Nanoballoons and Lasers: A New Cancer Fighter
BUFFALO, N.Y., April 3, 2014 — Chemotherapeutic drugs have long held their own in the fight against cancer, but inefficiency in delivery and unwanted side effects continue to hinder the process.
Now, a team from the University at Buffalo, with assistance from the University at Albany, Roswell Park Cancer Institute, the University of Waterloo and McMaster University, is developing a new way to deliver these medications.
The new approach encapsulates the drugs in PoP-liposomes, which are tiny, modified liposomes.
A red laser hits the nanoballoons when they reach the cancer cells, triggering them to pop open and release the medication directly at the site. Courtesy of University at Buffalo.
These nanoballoons pop open to deliver concentrated doses of medicine when they are struck by a red laser. They would be delivered to patients intravenously, similar to conventional chemotherapy treatments.
Traditional methods have not been efficient in directly targeting cancer cells, the researchers noted, as they often interact with blood, bone marrow and other bodily systems. Existing delivery methods also dilute the drugs and sometimes cause painful side effects.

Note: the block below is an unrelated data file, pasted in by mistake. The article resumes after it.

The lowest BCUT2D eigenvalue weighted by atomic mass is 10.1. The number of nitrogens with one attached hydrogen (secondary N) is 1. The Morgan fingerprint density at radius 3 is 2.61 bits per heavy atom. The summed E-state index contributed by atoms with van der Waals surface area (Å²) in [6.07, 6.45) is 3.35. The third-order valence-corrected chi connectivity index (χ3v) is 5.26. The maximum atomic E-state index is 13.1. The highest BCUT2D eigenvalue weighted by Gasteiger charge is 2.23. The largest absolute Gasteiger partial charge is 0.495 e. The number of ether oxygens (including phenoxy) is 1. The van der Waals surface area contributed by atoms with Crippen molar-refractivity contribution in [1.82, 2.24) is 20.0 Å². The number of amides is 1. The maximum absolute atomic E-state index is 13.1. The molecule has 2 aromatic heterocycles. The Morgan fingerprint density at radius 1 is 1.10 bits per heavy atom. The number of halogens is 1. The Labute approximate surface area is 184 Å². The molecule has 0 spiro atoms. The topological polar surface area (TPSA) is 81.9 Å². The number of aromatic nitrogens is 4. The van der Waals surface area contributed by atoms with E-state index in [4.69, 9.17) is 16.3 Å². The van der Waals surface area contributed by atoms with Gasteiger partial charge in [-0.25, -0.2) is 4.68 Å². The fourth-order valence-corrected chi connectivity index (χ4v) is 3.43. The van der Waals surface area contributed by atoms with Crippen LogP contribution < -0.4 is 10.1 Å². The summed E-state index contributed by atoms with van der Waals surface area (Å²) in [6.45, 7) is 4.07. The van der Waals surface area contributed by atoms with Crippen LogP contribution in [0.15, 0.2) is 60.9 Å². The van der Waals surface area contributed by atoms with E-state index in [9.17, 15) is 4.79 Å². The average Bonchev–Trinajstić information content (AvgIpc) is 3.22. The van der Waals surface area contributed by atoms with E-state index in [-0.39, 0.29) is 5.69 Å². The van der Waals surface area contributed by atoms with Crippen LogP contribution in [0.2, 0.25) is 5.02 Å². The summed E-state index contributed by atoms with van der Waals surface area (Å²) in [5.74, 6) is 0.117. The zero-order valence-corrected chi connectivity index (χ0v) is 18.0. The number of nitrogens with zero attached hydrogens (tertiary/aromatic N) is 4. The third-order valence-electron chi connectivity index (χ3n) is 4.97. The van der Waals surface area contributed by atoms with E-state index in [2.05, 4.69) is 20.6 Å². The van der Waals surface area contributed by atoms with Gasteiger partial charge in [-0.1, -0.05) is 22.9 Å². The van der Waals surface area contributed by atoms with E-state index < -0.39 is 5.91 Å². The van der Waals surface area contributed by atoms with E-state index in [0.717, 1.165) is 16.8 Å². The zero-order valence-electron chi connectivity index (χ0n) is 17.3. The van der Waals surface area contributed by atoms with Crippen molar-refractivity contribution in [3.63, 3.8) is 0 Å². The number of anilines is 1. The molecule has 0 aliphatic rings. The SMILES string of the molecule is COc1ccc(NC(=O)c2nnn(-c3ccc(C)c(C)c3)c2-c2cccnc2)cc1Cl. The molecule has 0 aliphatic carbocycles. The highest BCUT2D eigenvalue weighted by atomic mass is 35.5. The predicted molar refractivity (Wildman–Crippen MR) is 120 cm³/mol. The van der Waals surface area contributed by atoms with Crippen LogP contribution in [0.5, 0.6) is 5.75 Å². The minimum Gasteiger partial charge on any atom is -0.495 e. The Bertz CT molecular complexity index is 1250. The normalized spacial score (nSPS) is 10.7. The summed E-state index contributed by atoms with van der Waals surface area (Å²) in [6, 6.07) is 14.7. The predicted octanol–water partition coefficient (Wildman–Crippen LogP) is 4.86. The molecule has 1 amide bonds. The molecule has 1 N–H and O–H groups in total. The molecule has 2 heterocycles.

By encapsulating the drugs, the nanoballoons greatly reduce any interaction with healthy bodily systems. This has the potential not only to improve cancer treatment, but also to reduce drug side effects and boost research.
"Why PoP-liposomes, or nanoballoons, open in response to an otherwise harmless red laser is still a bit of a mystery to us, but we have definitely unearthed a new and unique phenomenon," said Dr. Jonathan Lovell, assistant professor of biomedical engineering at UB, and one of the researchers. "Its potential for improving how we treat cancer is immense."
The nanoballoons consist of the organic compound porphyrin and phospholipids. In their lab study of mice, the researchers found that red lasers trigger the nanoballoons to pop open and release the drugs.
Once the laser is turned off, the nanoballoons close while taking in proteins and molecules that may induce cancer growth. At that point, the researchers could remove the nanoballoons by drawing blood or performing a biopsy.
This new nanotechnology provides a “chemical snapshot” of the tumor's environment, something that is typically very difficult to assess, according to Lovell.
The researchers plan to continue their study and hope to be able to perform human trials within the next five years.
The work is supported by the National Institutes of Health. The research is published in Nature Communications (doi: 10.1038/ncomms4546).
For more information, visit: www.buffalo.edu
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